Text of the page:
Whereas six different Swiss gymnasts have missed two consecutive Group-1 competitions since 2003, that happened on only three occasions in the American program during the same period. But in two of those occasions (Gabby Douglas and Aly Raisman) it featured a gymnast who took a hiatus immediately following a gold medal run at the Olympics.
Since 2003, there have been 28 gymnasts who have competed for Switzerland at the Group-1 level, 14 of 28 have only one career appearance. For comparison, in that same time period the American program has 17 of 43 gymnasts with one career appearance.
Statistically speaking, 71% of Swiss gymnasts will either finish their careers with only a single appearance at the World Championships/Olympics, or experience significant disruption to the point where they have to wait two years in between their Group-1 appearances. Of the remaining 29%, things weren’t exactly easy for them either.
Ilaria Kaslin competed in six consecutive World Championships, only to finish her career without ever attending an Olympic Games. Her contemporary Ariella Kaslin did manage to make it to the Olympics on one occasion, but could Ariella have been a 3x Olympian? She failed to earn a spot at the 2004 Olympics despite being the second best Swiss gymnast at the 2003 World Championships. At the 2010 World Championships Ariella Kaslin finished 8th in the AA, only to make a surprise retirement just a year and a half before the 2012 Olympics.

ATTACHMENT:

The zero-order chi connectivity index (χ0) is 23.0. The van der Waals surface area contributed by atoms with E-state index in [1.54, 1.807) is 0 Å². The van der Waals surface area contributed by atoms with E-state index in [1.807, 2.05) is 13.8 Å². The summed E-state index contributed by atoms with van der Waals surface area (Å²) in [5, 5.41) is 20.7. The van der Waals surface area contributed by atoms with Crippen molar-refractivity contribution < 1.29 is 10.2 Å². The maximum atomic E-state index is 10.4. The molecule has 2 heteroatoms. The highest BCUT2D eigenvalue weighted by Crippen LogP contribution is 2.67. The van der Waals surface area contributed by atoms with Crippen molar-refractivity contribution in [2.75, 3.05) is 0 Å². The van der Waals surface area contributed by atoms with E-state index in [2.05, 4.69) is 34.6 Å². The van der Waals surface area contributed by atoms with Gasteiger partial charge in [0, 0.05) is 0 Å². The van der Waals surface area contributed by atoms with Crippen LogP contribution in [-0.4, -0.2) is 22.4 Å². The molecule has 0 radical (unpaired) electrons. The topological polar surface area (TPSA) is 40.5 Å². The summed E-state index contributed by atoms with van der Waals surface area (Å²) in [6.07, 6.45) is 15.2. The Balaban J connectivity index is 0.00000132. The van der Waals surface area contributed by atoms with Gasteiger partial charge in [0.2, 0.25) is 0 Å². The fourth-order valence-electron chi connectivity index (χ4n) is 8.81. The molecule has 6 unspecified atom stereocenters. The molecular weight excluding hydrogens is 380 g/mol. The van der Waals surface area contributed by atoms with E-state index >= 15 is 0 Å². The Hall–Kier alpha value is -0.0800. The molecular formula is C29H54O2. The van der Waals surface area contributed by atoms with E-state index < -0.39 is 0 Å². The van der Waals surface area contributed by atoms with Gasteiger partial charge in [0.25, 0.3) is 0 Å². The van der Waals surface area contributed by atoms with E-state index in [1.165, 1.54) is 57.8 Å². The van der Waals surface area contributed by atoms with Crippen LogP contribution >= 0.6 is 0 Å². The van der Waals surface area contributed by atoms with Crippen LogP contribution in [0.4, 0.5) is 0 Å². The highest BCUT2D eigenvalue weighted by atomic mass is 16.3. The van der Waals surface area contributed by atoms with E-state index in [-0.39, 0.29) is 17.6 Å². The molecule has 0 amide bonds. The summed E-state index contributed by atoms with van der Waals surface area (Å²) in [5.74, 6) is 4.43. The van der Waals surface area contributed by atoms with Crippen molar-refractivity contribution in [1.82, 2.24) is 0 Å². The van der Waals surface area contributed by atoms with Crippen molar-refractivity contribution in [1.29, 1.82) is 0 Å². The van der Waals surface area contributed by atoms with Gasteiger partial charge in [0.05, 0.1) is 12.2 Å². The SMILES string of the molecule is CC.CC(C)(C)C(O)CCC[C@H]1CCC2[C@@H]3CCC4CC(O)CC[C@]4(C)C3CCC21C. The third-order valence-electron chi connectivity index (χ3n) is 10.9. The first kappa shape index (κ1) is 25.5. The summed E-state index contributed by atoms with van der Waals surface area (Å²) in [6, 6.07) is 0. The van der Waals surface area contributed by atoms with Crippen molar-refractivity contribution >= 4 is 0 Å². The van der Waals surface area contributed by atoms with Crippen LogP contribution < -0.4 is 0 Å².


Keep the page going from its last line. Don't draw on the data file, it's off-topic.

I can’t help but think how Ariella’s career would have been different had her teammates been either less talented or more talented. Ariella hung up her grips right as Switzerland was seeing the rise of Giulia Steingruber. Giulia was younger, more talented, and destined to surpass the very milestones Ariella once achieved. It must have been difficult for Ariella to press forward knowing that the rise of Giulia not only made the path to the Olympics that much more difficult, but was a painful reminder to the events of 2004. Ariella was facing the prospect of missing the Olympics despite being the 2nd ranked Swiss gymnast for the second time in her career.